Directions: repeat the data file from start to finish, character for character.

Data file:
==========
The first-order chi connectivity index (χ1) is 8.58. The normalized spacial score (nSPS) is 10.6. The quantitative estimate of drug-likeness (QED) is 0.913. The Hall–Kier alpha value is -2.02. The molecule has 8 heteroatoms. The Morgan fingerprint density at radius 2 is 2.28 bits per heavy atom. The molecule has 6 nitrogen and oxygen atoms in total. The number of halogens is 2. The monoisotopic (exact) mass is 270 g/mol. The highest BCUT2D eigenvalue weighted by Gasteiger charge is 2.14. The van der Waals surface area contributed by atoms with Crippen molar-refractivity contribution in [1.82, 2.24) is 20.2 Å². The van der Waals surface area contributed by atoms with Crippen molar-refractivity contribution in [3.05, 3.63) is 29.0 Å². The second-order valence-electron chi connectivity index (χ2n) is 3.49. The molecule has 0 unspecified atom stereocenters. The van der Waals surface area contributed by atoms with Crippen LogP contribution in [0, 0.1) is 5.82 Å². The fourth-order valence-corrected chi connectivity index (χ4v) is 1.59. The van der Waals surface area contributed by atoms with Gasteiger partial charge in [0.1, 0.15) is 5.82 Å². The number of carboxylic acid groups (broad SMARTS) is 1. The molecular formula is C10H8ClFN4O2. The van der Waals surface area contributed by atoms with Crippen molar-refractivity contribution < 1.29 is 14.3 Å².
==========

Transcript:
The first-order chi connectivity index (χ1) is 8.58. The normalized spacial score (nSPS) is 10.6. The quantitative estimate of drug-likeness (QED) is 0.913. The Hall–Kier alpha value is -2.02. The molecule has 8 heteroatoms. The Morgan fingerprint density at radius 2 is 2.28 bits per heavy atom. The molecule has 6 nitrogen and oxygen atoms in total. The number of halogens is 2. The monoisotopic (exact) mass is 270 g/mol. The highest BCUT2D eigenvalue weighted by Gasteiger charge is 2.14. The van der Waals surface area contributed by atoms with Crippen molar-refractivity contribution in [1.82, 2.24) is 20.2 Å². The van der Waals surface area contributed by atoms with Crippen molar-refractivity contribution in [3.05, 3.63) is 29.0 Å². The second-order valence-electron chi connectivity index (χ2n) is 3.49. The molecule has 0 unspecified atom stereocenters. The van der Waals surface area contributed by atoms with Crippen LogP contribution in [0, 0.1) is 5.82 Å². The fourth-order valence-corrected chi connectivity index (χ4v) is 1.59. The van der Waals surface area contributed by atoms with Gasteiger partial charge in [0.1, 0.15) is 5.82 Å². The number of carboxylic acid groups (broad SMARTS) is 1. The molecular formula is C10H8ClFN4O2. The van der Waals surface area contributed by atoms with Crippen molar-refractivity contribution < 1.29 is 14.3 Å².